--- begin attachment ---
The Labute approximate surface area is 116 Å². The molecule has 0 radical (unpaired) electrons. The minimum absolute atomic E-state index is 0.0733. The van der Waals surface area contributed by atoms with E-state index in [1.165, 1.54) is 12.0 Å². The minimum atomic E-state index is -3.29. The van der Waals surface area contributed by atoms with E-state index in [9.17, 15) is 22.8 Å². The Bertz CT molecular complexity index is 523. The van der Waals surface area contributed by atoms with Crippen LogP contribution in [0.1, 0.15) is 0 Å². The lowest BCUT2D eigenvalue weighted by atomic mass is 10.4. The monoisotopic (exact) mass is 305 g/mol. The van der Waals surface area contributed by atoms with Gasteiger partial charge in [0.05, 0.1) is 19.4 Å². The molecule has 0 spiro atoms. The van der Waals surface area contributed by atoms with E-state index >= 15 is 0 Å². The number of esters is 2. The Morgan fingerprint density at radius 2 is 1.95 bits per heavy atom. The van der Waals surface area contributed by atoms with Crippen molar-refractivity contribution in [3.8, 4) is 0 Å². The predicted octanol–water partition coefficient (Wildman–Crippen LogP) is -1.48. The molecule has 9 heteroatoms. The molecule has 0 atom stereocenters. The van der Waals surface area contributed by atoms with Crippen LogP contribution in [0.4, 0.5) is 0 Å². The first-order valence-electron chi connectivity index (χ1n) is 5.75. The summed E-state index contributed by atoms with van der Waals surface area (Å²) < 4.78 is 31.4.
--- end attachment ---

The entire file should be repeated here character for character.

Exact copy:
The Labute approximate surface area is 116 Å². The molecule has 0 radical (unpaired) electrons. The minimum absolute atomic E-state index is 0.0733. The van der Waals surface area contributed by atoms with E-state index in [1.165, 1.54) is 12.0 Å². The minimum atomic E-state index is -3.29. The van der Waals surface area contributed by atoms with E-state index in [9.17, 15) is 22.8 Å². The Bertz CT molecular complexity index is 523. The van der Waals surface area contributed by atoms with Crippen LogP contribution in [0.1, 0.15) is 0 Å². The lowest BCUT2D eigenvalue weighted by atomic mass is 10.4. The monoisotopic (exact) mass is 305 g/mol. The van der Waals surface area contributed by atoms with Gasteiger partial charge in [0.05, 0.1) is 19.4 Å². The molecule has 0 spiro atoms. The van der Waals surface area contributed by atoms with E-state index >= 15 is 0 Å². The number of esters is 2. The Morgan fingerprint density at radius 2 is 1.95 bits per heavy atom. The van der Waals surface area contributed by atoms with Crippen molar-refractivity contribution in [3.8, 4) is 0 Å². The predicted octanol–water partition coefficient (Wildman–Crippen LogP) is -1.48. The molecule has 9 heteroatoms. The molecule has 0 atom stereocenters. The van der Waals surface area contributed by atoms with Crippen LogP contribution in [0.4, 0.5) is 0 Å². The first-order valence-electron chi connectivity index (χ1n) is 5.75. The summed E-state index contributed by atoms with van der Waals surface area (Å²) < 4.78 is 31.4.